Ultrasound contrast could bust clots

June 23, 1999

New research presented this month at the American Society of Echocardiography meeting in Washington, DC, indicates that the use of microbubble contrast agents with ultrasound scans of the heart can work to break up blood clots that cause strokes

New research presented this month at the American Society of Echocardiography meeting in Washington, DC, indicates that the use of microbubble contrast agents with ultrasound scans of the heart can work to break up blood clots that cause strokes and heart attacks. In a study presented June 14 at the ASE’s 10th annual scientific sessions, University of Nebraska Medical Center researchers compared the efficacy of ultrasound scans alone to ultrasound scans with an injection of perfluorocarbon microbubbles. Dr. Thomas Porter and colleagues discovered that adding the contrast to cardiac ultrasound therapy scans helped to dissolve blood clots.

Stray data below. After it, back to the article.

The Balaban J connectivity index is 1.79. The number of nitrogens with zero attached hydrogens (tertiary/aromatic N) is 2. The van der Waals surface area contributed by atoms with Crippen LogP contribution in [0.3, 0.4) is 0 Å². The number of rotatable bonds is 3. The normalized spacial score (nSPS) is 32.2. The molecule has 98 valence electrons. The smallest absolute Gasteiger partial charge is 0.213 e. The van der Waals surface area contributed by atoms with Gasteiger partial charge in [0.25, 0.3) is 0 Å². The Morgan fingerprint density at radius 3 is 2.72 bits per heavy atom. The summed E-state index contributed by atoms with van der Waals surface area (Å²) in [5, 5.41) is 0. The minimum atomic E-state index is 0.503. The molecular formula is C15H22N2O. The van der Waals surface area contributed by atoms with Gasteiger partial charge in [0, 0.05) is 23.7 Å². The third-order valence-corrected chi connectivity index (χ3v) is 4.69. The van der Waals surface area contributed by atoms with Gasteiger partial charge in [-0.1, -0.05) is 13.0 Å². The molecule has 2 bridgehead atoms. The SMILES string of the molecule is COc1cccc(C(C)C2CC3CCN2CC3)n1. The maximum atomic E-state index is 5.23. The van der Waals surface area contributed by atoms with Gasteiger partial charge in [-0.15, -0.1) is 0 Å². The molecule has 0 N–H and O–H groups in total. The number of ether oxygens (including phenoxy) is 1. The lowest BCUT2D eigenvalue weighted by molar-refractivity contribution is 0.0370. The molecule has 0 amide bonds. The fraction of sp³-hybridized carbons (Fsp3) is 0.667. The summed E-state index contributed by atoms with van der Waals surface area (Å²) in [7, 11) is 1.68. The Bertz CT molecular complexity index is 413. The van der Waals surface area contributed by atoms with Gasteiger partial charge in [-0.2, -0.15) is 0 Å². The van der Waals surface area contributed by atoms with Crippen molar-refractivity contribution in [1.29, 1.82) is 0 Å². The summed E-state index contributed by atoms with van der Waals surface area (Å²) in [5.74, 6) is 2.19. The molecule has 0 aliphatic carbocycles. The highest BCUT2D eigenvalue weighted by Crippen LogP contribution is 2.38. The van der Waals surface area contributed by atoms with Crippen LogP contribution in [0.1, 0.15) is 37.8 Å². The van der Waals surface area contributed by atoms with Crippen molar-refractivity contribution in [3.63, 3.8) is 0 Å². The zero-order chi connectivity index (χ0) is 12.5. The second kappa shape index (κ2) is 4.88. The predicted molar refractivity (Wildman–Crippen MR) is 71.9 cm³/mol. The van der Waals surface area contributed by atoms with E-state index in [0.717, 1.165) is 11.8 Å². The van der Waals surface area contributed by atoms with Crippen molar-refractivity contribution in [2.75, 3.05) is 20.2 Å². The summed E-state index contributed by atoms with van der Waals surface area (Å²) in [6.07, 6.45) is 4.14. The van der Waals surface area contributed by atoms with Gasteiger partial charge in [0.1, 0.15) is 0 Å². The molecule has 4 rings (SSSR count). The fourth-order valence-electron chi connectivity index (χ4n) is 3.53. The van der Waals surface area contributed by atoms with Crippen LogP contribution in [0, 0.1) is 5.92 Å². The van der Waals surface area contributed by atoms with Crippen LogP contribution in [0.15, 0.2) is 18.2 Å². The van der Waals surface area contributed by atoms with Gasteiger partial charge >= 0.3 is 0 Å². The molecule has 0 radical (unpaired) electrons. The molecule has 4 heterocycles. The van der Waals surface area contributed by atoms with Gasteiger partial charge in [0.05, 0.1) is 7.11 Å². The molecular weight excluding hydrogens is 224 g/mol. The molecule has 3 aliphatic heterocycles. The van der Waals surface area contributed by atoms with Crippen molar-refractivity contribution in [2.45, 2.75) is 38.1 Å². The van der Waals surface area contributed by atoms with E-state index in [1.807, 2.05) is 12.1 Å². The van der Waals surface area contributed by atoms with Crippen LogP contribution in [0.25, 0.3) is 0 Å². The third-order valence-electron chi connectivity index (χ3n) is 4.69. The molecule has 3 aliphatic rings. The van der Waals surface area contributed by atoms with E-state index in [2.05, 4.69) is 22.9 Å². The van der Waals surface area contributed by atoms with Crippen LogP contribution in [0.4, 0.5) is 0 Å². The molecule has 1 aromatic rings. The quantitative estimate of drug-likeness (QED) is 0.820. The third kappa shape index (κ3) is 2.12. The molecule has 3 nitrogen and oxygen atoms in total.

Porter and his team did their research by producing a laboratory simulation of blood vessels with clots using tubing, saline, and clots gathered from pigs. Porter explained that the combination of ultrasound waves and microbubbles increased motion around the clots, causing them to fragment. The study points to another nonsurgical method of dispelling clots that lead to stroke or heart attack.

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